Also, tea shipped out from Britain was exempt from export duty. However, the tax collected by the British when tea was imported into America remained in place.

      The purposes of the Tea Act were to:

      • Help improve the financial position of the East India Company.
      • Raise revenue for the British government by lowering the price of British tea, undercutting foreign suppliers, such as the Dutch.
      • Assert the British government’s right to tax the colonies. The tax on tea imported into America was relatively small – it was mostly designed to demonstrate that the British still controlled the Thirteen Colonies.


      • The Tea Act effectively granted a monopoly to the British East India Company over the American tea market, putting colonial merchants, smugglers, and traders out of business.
      • The colonists were infuriated by the Tea Act. Although the tax was not large, they refused on principle to pay the Townshend tea tax, as they thought that the British had no right to tax the colonies without their consent.
      • The Act helped to unify resistance against the British, turning more people from the Loyalist to the Patriot side.

      Colonial reaction

      There were widespread protests and acts of resistance in response to the Tea Act, leading to a significant increase in tension between the Patriots and Loyalists.

      In some ports such as New York, tea was shipped back to Britain, or left in the port by the colonial authorities, which was illegal under British law.

      On December 16, 1773, members of the Sons of Liberty boarded an East India Company ship docked in Boston Harbor, and dumped more than $1m worth of tea into the sea. This famous incident became known as the Boston Tea Party.

      Protests and unrest continued, especially in major port cities like Boston. On January 27, 1774, a British customs officer was tarred and feathered by an angry mob, and forced to drink tea.

      Political cartoon showing Bostonians forcing a British excise officer to drink tea, after tarring and feathering him.
      Political cartoon showing Bostonians forcing a British excise officer to drink tea, after tarring and feathering him, Tea Party shown in the background.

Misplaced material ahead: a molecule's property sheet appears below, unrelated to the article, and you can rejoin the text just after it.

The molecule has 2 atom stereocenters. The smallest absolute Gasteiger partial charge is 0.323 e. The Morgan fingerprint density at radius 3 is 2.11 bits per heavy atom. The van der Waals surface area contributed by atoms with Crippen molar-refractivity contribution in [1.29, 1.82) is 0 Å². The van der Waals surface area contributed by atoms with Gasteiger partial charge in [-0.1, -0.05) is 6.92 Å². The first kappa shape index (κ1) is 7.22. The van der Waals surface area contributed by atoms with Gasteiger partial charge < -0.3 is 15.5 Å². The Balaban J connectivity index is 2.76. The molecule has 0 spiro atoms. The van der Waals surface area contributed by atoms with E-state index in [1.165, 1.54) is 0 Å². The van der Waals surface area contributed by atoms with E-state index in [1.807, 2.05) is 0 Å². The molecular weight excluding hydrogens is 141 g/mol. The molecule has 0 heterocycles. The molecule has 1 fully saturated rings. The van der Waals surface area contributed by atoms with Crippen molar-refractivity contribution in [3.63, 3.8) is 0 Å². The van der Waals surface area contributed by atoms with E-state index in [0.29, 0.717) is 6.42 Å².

British response and fallout

      The British were appalled by the colonists’ actions. They closed Boston Harbor, and introduced a series of punitive laws known as the Coercive Acts, or Intolerable Acts, in 1774. These acts placed more restrictions on the colonists, and were considered extremely unfair, leading to an increased escalation in tensions.

      The colonists increasingly realized that they had to respond to British overreach. In 1774, the First Continental Congress was held in Philadelphia, and it was decided to petition King George III of England about colonial grievances, but the petition was ignored.


      • The Tea Act was one of the first sparks of the American Revolution. It caused the Boston Tea Party, which was the first major act of defiance by the American colonists that received widespread attention, and significantly escalated the conflict.
      • The Tea Act was ultimately ineffective. While it helped alleviate some immediate financial pressures by enabling the British East India Company to offload surplus tea, it did not solve the company’s long-term financial problems.
      • After the American Revolution started, the Tea Act was effectively ignored. It was only officially repealed in 1861.
      • Apart from Boston, other colonies also protested against the Tea Act. For example, ships carrying tea were also turned away or had their tea destroyed in New York, Philadelphia, and Charleston.
      • The Tea Act was effectively the world’s first corporate bailout – the act was designed to save the East India Company from bankruptcy.
      • 342 chests of tea were dumped into the sea during the Boston Tea Party.